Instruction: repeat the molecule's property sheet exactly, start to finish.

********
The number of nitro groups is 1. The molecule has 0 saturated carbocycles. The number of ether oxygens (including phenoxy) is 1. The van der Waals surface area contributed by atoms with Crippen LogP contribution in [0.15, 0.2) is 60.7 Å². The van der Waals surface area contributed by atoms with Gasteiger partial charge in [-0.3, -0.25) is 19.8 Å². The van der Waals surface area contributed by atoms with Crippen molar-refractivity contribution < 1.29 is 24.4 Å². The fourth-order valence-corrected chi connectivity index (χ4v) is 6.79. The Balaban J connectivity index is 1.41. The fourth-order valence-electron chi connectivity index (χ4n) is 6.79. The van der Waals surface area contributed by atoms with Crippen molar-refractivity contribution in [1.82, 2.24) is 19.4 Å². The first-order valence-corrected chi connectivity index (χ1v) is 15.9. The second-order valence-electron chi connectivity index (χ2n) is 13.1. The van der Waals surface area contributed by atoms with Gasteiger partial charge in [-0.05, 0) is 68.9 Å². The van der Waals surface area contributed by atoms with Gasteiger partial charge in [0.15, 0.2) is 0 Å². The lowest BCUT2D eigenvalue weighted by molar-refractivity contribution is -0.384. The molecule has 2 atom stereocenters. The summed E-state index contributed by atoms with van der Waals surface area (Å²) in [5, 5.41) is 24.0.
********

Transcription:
The number of nitro groups is 1. The molecule has 0 saturated carbocycles. The number of ether oxygens (including phenoxy) is 1. The van der Waals surface area contributed by atoms with Crippen LogP contribution in [0.15, 0.2) is 60.7 Å². The van der Waals surface area contributed by atoms with Gasteiger partial charge in [-0.3, -0.25) is 19.8 Å². The van der Waals surface area contributed by atoms with Crippen molar-refractivity contribution < 1.29 is 24.4 Å². The fourth-order valence-corrected chi connectivity index (χ4v) is 6.79. The Balaban J connectivity index is 1.41. The fourth-order valence-electron chi connectivity index (χ4n) is 6.79. The van der Waals surface area contributed by atoms with Crippen molar-refractivity contribution in [1.82, 2.24) is 19.4 Å². The first-order valence-corrected chi connectivity index (χ1v) is 15.9. The second-order valence-electron chi connectivity index (χ2n) is 13.1. The van der Waals surface area contributed by atoms with Gasteiger partial charge in [-0.05, 0) is 68.9 Å². The van der Waals surface area contributed by atoms with Gasteiger partial charge in [0.15, 0.2) is 0 Å². The lowest BCUT2D eigenvalue weighted by molar-refractivity contribution is -0.384. The molecule has 2 atom stereocenters. The summed E-state index contributed by atoms with van der Waals surface area (Å²) in [5, 5.41) is 24.0.